Any party may move the Supreme Court to augment or delete from the settled reporter's transcript or clerk's or agency's record. . . . Any party may within fourteen (14) days after service of the motion, file a brief or memorandum in opposition thereto. Unless otherwise expressly ordered by the Supreme Court such motion shall be determined without oral argument. The reporter's transcript and clerk's or agency's record may also be augmented or portions deleted by stipulation of the parties and order of the Supreme Court. The filing of a motion to augment shall not suspend or stay the appellate process or the briefing schedule.

Additionally, Rule 110 provides:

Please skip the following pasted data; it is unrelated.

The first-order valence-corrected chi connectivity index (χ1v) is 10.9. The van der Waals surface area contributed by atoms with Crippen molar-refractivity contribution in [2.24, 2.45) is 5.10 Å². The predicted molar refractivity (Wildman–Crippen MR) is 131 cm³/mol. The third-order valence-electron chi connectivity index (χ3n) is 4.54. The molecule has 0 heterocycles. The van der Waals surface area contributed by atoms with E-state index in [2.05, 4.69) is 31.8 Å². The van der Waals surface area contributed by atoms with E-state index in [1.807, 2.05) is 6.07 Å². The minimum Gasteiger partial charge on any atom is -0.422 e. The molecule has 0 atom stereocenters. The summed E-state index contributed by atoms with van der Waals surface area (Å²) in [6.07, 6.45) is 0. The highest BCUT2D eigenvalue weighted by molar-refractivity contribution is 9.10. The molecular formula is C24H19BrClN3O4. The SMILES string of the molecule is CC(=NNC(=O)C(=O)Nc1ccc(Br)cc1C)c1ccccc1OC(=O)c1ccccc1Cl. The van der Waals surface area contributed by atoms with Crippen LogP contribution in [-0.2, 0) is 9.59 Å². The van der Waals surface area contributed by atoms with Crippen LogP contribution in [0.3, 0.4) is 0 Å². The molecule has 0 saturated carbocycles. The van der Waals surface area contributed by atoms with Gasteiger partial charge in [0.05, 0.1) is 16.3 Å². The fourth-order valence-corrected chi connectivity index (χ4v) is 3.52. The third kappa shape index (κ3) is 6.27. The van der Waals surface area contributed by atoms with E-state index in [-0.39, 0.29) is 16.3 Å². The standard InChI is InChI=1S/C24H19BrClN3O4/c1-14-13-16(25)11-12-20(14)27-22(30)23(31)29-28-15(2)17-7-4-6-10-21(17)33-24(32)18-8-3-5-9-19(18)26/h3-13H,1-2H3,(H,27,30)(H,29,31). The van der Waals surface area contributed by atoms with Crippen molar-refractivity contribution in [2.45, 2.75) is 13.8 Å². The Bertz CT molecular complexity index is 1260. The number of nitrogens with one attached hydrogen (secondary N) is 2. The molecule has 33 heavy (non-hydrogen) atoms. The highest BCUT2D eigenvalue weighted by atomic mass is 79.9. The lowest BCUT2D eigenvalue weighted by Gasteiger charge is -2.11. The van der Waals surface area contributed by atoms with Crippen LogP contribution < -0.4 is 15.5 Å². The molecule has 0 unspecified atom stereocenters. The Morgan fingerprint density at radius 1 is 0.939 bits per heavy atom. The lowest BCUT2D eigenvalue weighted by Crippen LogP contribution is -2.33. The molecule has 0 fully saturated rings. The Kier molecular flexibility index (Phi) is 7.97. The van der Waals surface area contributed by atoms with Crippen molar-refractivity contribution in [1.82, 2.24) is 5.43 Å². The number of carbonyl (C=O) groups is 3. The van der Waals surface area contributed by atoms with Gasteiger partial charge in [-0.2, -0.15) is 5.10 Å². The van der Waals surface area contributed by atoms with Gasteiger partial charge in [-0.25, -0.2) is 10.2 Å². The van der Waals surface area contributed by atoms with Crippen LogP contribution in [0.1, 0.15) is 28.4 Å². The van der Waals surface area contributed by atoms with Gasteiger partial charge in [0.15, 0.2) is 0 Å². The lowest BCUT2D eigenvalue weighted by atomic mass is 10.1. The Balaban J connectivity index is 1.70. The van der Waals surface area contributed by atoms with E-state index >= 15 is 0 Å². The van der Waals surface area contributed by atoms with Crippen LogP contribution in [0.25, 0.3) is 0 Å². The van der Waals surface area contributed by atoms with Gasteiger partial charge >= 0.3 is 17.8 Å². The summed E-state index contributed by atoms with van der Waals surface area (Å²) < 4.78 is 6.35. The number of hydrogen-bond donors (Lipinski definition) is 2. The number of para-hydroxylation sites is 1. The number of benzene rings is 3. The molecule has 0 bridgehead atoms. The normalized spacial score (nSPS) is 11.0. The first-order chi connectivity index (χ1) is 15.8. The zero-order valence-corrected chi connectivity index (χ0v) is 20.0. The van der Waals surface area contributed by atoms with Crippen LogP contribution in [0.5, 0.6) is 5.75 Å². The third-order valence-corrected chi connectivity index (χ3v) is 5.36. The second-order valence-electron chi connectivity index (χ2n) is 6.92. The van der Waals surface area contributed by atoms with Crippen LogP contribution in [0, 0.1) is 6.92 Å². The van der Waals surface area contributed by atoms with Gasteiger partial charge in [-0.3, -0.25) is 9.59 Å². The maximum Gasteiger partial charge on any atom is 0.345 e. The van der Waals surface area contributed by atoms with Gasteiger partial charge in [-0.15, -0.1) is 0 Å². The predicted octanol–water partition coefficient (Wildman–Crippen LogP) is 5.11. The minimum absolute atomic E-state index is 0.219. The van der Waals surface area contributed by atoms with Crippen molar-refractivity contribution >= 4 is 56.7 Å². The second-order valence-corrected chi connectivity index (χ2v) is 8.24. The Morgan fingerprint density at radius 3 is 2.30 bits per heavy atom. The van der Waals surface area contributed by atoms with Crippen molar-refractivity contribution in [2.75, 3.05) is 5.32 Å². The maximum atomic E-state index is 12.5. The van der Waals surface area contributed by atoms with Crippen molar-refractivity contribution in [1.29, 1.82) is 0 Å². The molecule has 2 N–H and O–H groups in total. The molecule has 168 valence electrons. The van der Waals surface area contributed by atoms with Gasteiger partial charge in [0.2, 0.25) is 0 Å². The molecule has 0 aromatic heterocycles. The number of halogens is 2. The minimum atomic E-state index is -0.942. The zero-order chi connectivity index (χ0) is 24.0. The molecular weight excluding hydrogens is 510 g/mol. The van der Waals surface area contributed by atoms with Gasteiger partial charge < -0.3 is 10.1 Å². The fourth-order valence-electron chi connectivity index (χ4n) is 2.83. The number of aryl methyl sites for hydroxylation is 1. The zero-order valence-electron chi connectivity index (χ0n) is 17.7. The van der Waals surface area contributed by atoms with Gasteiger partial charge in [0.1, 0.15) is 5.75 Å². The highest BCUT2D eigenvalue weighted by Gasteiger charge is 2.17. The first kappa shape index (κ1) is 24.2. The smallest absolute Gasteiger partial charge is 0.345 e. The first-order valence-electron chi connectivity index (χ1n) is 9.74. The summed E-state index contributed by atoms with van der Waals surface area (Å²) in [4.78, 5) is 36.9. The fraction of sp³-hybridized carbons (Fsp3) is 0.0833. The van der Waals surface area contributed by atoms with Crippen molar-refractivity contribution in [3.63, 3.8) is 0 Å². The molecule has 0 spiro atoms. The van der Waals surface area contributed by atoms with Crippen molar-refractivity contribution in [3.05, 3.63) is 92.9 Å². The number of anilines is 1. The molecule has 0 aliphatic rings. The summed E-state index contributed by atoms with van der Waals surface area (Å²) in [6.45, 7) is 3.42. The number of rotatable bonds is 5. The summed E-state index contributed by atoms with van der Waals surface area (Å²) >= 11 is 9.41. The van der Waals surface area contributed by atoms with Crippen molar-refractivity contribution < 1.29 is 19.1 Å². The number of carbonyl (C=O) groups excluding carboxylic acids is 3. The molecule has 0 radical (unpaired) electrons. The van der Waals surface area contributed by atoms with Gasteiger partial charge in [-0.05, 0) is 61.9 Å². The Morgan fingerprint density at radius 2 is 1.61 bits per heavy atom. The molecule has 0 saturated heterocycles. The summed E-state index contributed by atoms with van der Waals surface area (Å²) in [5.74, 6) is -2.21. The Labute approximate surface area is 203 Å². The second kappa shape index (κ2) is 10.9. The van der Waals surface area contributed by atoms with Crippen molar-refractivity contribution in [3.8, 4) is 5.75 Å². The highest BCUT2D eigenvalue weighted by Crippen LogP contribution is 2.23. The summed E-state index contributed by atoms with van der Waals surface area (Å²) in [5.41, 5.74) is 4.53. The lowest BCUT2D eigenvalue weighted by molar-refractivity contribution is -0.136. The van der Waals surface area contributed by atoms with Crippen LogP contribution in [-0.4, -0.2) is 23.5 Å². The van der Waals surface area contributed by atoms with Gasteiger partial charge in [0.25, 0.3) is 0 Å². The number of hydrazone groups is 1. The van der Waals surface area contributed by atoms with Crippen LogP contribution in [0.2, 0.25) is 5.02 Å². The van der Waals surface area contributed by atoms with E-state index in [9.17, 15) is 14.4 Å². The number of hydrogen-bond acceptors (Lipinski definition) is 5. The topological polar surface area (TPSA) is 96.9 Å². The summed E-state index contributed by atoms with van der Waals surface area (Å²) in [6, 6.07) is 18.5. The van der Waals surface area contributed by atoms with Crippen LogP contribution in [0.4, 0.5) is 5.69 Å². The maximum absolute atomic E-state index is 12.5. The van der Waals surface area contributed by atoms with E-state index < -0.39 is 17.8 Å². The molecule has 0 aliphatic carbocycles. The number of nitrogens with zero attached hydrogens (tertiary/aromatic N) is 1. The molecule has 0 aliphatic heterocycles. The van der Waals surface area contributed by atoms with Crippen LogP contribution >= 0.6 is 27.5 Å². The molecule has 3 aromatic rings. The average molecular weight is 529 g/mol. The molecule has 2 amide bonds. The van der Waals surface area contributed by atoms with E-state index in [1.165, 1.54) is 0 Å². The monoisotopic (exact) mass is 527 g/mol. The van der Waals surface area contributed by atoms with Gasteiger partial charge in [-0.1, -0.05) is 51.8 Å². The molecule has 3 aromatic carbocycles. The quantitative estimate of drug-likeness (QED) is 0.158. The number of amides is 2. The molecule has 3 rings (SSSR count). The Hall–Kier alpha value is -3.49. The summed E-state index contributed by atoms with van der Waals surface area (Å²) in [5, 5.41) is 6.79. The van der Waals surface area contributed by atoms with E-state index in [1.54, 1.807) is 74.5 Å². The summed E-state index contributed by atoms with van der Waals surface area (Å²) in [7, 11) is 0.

All motions, petitions, briefs and other appellate documents, other than the initial notice of appeal, shall be filed with the Clerk of the Supreme Court as required by the Idaho Appellate Rules with the court heading of the Supreme Court of the State of Idaho as provided by Rule 6. There shall be no separate filings directed to or filed with the Court of Appeals. In the event of an assignment of a case to the Court of Appeals, the title of the proceeding and the identifying number thereof shall not be changed except that the Clerk of the Supreme Court may add additional letters or other notations to the case number so as to identify the assignment of the case. All case files shall be maintained in the office of the Clerk of the Supreme Court.

Williams argues that these rules function to require all motions to be filed with the Supreme Court and states he is "not aware of any court rule which allows a party to an appeal to file a motion directly with the Court of Appeals." Rather, he contends a filing of a renewed motion to augment the record is expressly prohibited by the rules.